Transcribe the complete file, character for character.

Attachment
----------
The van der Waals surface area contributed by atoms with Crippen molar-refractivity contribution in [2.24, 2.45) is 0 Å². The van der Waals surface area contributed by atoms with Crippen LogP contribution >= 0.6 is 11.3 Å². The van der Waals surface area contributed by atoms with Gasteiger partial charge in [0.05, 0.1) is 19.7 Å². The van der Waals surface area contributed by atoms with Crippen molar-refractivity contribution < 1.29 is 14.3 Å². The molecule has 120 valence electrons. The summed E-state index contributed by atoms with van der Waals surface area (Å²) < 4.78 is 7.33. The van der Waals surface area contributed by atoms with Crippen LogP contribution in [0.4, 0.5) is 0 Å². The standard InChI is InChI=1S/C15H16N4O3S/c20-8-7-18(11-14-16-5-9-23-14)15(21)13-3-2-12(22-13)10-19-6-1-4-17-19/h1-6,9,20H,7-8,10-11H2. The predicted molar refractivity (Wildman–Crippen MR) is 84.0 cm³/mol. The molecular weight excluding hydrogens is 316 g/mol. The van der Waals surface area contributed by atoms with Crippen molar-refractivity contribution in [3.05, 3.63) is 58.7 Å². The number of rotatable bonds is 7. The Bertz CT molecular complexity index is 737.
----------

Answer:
The van der Waals surface area contributed by atoms with Crippen molar-refractivity contribution in [2.24, 2.45) is 0 Å². The van der Waals surface area contributed by atoms with Crippen LogP contribution >= 0.6 is 11.3 Å². The van der Waals surface area contributed by atoms with Gasteiger partial charge in [0.05, 0.1) is 19.7 Å². The van der Waals surface area contributed by atoms with Crippen molar-refractivity contribution < 1.29 is 14.3 Å². The molecule has 120 valence electrons. The summed E-state index contributed by atoms with van der Waals surface area (Å²) < 4.78 is 7.33. The van der Waals surface area contributed by atoms with Crippen LogP contribution in [0.4, 0.5) is 0 Å². The standard InChI is InChI=1S/C15H16N4O3S/c20-8-7-18(11-14-16-5-9-23-14)15(21)13-3-2-12(22-13)10-19-6-1-4-17-19/h1-6,9,20H,7-8,10-11H2. The predicted molar refractivity (Wildman–Crippen MR) is 84.0 cm³/mol. The molecular weight excluding hydrogens is 316 g/mol. The van der Waals surface area contributed by atoms with Crippen molar-refractivity contribution in [3.05, 3.63) is 58.7 Å². The number of rotatable bonds is 7. The Bertz CT molecular complexity index is 737.